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LED lights dimming after several minutes

Discussion in 'LEDs and Optoelectronics' started by heng512, Dec 17, 2015.

  1. heng512

    heng512

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    Dec 17, 2015
    Hi, I installed an LED strip for my kitchen counter. Since I'm living in an apartment, I didn't want anything too permanent, so I decided to to power the LED strip using rechargeable batteries.

    The power specification for the LED strip is 12V DC. Since rechargeable batteries (AA) are 1.2V, I used 10 batteries. When it powers on, the LED strip will be at the regular brightness that I would expect. However, I've noticed that after several minutes, the light output would dim.

    Would using rechargeable batteries be causing this? I can go out and buy 10 regular AA to test it, but I wanted to check here first to see if anyone has an answer.
     
  2. Sadlercomfort

    Sadlercomfort Ash

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    Feb 9, 2013
    The voltage seems perfectly fine for the application.

    How long is the strip? The smd leds may be small but can consume alot of current if your running a few meters.

    I recently brought a 5m strip myself, which consumes 12v, 5A! If I used batteries I would experience the same issue your having.

    It might be more practical to use a dc adapter, rated properly. But you need to know the current draw of your strip first.
     
    Martaine2005 and Arouse1973 like this.
  3. Sadlercomfort

    Sadlercomfort Ash

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    Feb 9, 2013
    If you know how many leds are in the strip you could find out the current draw that way.

    Let's say 100 leds at 20mA:
    100×0.02=2A

    Then a 12V, 2A adapter would be suitable. It's a more permanent than batteries but at least they won't discharge after a few hours.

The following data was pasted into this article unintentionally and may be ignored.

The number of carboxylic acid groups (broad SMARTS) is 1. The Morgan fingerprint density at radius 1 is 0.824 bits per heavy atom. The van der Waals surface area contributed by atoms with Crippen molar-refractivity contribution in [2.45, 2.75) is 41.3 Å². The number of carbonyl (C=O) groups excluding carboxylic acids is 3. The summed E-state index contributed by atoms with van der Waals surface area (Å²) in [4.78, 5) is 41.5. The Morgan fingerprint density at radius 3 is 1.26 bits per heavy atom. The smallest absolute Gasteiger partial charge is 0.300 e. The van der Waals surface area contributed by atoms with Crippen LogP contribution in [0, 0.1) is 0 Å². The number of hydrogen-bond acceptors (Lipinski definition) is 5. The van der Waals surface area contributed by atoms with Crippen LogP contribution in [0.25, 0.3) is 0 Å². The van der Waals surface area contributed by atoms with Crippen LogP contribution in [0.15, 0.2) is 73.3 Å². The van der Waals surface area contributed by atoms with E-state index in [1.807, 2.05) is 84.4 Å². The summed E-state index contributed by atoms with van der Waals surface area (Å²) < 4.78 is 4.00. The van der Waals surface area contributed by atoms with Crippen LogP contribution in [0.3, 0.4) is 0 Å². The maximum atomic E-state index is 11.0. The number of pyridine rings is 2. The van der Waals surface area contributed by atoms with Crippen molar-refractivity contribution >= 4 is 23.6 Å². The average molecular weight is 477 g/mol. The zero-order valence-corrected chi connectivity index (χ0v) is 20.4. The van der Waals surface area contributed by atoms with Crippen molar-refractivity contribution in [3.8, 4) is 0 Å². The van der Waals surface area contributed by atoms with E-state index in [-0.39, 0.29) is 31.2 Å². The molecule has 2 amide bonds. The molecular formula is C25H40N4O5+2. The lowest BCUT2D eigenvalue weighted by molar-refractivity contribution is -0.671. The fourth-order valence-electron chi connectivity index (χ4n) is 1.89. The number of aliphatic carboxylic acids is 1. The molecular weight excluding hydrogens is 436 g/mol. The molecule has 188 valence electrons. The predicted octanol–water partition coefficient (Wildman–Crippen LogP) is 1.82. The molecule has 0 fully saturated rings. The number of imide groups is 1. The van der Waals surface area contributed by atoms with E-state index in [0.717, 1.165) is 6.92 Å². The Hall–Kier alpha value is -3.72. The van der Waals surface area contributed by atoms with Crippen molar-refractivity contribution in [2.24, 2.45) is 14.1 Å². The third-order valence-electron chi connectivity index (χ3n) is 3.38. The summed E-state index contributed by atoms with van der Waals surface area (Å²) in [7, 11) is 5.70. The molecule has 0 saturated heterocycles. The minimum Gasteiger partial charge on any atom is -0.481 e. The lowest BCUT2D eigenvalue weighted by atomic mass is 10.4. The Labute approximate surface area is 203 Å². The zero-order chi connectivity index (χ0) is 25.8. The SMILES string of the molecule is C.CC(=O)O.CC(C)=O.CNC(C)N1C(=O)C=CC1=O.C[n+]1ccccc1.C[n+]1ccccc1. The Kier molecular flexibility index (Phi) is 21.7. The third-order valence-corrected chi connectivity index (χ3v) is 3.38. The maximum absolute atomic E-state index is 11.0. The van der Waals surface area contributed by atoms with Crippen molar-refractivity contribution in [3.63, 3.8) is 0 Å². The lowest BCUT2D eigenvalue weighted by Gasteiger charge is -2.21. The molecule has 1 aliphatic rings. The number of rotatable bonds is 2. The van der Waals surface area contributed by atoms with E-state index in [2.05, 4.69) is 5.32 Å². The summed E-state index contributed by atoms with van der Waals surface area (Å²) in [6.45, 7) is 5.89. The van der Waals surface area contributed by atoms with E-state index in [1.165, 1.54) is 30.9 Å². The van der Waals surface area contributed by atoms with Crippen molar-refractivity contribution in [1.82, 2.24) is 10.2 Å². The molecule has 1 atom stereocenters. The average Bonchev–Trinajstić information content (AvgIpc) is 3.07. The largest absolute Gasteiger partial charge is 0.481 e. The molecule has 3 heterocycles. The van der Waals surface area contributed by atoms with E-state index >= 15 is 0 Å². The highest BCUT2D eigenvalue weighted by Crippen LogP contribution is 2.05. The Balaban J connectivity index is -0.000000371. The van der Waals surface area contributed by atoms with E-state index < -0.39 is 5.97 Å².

Martaine2005 and hevans1944 like this.
  4. heng512

    heng512

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    Dec 17, 2015
  5. Sadlercomfort

    Sadlercomfort Ash

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    Feb 9, 2013
    Same led type as I have! Those 300 leds consume 2A.

    So a 12V, 2A adapter or higher current is needed.


    I think your batteries setup might discharge about every 10 hours. Depending on there current rating.

    Still I would recommend a DC Adapter, these are really common 12v, 2A so you might find one knocking around the house.
     
  6. heng512

    heng512

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    Dec 17, 2015
    Great, thanks for the information. I guess for regular used lights that are one for a while should probably be plugged in.
     
  7. Sadlercomfort

    Sadlercomfort Ash

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    Feb 9, 2013
    No problem ;)
     
    Martaine2005 likes this.
  8. Martaine2005

    Martaine2005

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    May 12, 2015
    Sorry can you explain that again?
    Ash (sadlercomfort) gave a very nice explanation of what power supply to use.
    You can go a little further and buy/use a supply that has a higher Amperage output. Like a 3Amp to keep it cooler.

    Martin
     
  9. Sadlercomfort

    Sadlercomfort Ash

    424
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    Feb 9, 2013
    Frequently used lights :)

    Yeah, a higher rated adapter would run comfortably without being stressed.
     
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